As a newly minted theatre major, Isaiah worked behind the scenes on The Rocky Horror Picture Show and on stage as Benny for In the Heights. He even had the opportunity to shoot a couple of commercials for Kalamazoo businesses. But the show that changed the game for Isaiah was A Raisin in the Sun. Isaiah played Walter Lee Younger, a character who serves as both the protagonist and antagonist in the acclaimed play.  

Professor of Theatre Arts Lanny Potts recalled Isaiah’s portrayal in Raisin as remarkable. “I remember D. Terry Williams, the former chair of the theatre department at Western Michigan University, saying that Quincy reminded him of a young Sidney Poitier.” 

Isaiah remembers coming out to the lobby after an evening performance. “People were still out there waiting, and I remember, somebody started clapping. And everybody started clapping and they were looking at me. And I was like, oh my God—it was such a fulfilling moment. And I think from there on, that’s when I said, OK, the choices that I made up to this point were right, and now I have to pursue this doggedly, and not allow fear to deter me from chasing it.” 

K's 2017 production of Raisin in the Sun, featuring Quincy Isaiah '17 as Walter Lee Younger.
Isaiah as Walter Lee Younger in K’s 2017 production of Raisin in the Sun

His journey was supported by professors who nurtured his passion for acting and expanded his horizons.  “I had a class with Ren (Pruis) every year after I started acting, and she really helped me deepen my confidence in myself—not just acting, but as a person, because she’s so open and you can feel the heart and her attention to people. It was so inspiring to see that in a professor. So, I think for me, Ren was easily somebody that I was able to connect with in such a deep way. 

Quincy Isaiah '17 with Professor of Theatre Arts Ren Pruis
Isaiah with Professor of Theatre Arts Ren Pruis. 

“Ed Menta was another OG. He deepened my understanding of theory and knowledge. He would preach: ‘Read plays, read plays, read plays,’ because he knew that you understand story and characters better. Lanny (Potts)—I constantly refer back to the senior seminar course that I took with him, where we read a book called Steal Like an Artist. As an actor, you take things from other people and make it your own. That’s what we do.” 

Pruis said of Isaiah, “I knew he could be an actor and do the acting that he wanted to do. Early on, just his presence, his ability to be fully present on stage—and he would give so much to his fellow actors. I had him in voice and diction, and he had an ability to speak from a truthful place, while also holding enough power for the stage. It’s one of those things, when that happens, as a teacher, you get really excited. And he responded really well to direction—he would try out different choices with full commitment. He was eager to learn, and he always wanted to get better at what he did. It’s typical at that age to hold back a little bit because there’s a vulnerability that we have to allow ourselves when acting, and at that age—18 to 22—we tend to want to protect ourselves and have it all together. His willingness to be vulnerable to the art was very strong.”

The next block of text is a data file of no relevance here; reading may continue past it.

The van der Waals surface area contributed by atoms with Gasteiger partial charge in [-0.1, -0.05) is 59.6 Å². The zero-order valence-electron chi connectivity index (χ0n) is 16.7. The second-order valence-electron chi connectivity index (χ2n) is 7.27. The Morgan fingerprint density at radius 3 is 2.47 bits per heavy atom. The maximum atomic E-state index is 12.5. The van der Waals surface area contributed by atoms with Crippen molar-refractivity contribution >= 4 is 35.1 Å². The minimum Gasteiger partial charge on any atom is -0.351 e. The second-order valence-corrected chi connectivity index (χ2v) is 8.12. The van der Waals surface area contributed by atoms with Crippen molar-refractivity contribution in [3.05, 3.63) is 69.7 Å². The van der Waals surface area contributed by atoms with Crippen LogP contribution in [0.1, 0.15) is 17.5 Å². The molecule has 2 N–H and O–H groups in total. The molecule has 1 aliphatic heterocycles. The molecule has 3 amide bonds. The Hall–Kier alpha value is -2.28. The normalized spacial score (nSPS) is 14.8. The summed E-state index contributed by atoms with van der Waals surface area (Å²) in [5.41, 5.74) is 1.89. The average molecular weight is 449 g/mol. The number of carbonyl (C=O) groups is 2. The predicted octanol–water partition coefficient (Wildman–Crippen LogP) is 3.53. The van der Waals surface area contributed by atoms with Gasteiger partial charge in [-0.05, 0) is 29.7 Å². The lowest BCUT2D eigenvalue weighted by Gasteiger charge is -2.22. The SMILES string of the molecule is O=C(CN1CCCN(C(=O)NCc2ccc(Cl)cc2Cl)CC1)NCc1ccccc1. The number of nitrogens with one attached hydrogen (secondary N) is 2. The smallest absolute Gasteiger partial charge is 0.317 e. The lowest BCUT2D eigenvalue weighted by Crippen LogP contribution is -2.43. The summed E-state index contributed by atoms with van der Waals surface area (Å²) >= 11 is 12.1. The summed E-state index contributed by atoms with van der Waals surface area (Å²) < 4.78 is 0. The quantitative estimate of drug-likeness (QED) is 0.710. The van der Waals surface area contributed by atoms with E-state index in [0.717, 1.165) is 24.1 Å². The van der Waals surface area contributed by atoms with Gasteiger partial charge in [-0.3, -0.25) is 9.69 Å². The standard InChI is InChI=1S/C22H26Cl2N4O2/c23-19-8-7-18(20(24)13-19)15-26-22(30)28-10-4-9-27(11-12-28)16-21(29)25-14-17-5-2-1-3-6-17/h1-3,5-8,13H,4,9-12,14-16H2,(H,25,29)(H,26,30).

Isaiah said his journey was also influenced by his time in the anthropology and sociology department (ANSO). 

“I’m so grateful for the full experience I got at K. The theatre department, the ANSO department—both have my heart, because one was teaching me, oh, there’s a career out here for you. The other one was teaching me, this is how you navigate the world. The stuff that we were talking about in ANSO, it felt so honest to me in a way that other classes didn’t. In some classes, I felt like we were talking about things that I hadn’t seen show up in my first 18 years of life. In ANSO, I thought, I can speak to this. I felt very seen and heard in these classes, versus feeling like an outsider being welcomed into a space.” 

During his senior year, as he was prepping for life after college, Isaiah spotted an ad on Instagram about the American Academy of Dramatic Arts and decided to click on it. He applied to the L.A. campus.

“They were like, ‘Come out. Come do a monologue for us. Let’s meet you’…so I planned a trip to go out to L.A. with my friend Abby Lu ’17, who was going out to USC (University of Southern California) for law school. I went in for the audition and I remember performing the monologue, and the lady I auditioned with said I had ‘leading man potential.’ I remember hearing that and feeling like, oh, OK, I can do this—because it’s one thing to do it in Kalamazoo. It’s another thing to go to L.A. and to hear maybe you’ve got something, and I think that validation put wind behind my sails. A few weeks later, I got in, and I was hyped. I’m like, ‘I’m going to L.A.!’” 

Quincy Isaiah '17 In K’s production of In the Heights.